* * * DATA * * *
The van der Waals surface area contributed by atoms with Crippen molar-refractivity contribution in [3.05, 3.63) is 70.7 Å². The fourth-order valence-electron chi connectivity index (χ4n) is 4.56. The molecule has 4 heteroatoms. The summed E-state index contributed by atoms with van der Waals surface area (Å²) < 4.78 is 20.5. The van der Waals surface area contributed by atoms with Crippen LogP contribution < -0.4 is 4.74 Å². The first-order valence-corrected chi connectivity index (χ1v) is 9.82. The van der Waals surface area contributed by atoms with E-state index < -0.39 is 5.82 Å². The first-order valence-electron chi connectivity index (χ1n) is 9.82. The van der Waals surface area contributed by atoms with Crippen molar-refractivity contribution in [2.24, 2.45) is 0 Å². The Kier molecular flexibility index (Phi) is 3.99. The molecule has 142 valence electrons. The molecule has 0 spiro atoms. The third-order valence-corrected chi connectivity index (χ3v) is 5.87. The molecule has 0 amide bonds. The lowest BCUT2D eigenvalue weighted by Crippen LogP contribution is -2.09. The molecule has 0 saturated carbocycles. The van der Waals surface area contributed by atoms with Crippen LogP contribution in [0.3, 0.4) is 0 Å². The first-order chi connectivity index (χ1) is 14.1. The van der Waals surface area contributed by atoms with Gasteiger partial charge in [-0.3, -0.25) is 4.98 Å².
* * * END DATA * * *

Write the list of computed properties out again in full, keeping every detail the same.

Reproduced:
The van der Waals surface area contributed by atoms with Crippen molar-refractivity contribution in [3.05, 3.63) is 70.7 Å². The fourth-order valence-electron chi connectivity index (χ4n) is 4.56. The molecule has 4 heteroatoms. The summed E-state index contributed by atoms with van der Waals surface area (Å²) < 4.78 is 20.5. The van der Waals surface area contributed by atoms with Crippen LogP contribution < -0.4 is 4.74 Å². The first-order valence-corrected chi connectivity index (χ1v) is 9.82. The van der Waals surface area contributed by atoms with E-state index < -0.39 is 5.82 Å². The first-order valence-electron chi connectivity index (χ1n) is 9.82. The van der Waals surface area contributed by atoms with Crippen molar-refractivity contribution in [2.24, 2.45) is 0 Å². The Kier molecular flexibility index (Phi) is 3.99. The molecule has 142 valence electrons. The molecule has 0 spiro atoms. The third-order valence-corrected chi connectivity index (χ3v) is 5.87. The molecule has 0 amide bonds. The lowest BCUT2D eigenvalue weighted by Crippen LogP contribution is -2.09. The molecule has 0 saturated carbocycles. The van der Waals surface area contributed by atoms with Crippen LogP contribution in [0.3, 0.4) is 0 Å². The first-order chi connectivity index (χ1) is 14.1. The van der Waals surface area contributed by atoms with Gasteiger partial charge in [-0.3, -0.25) is 4.98 Å².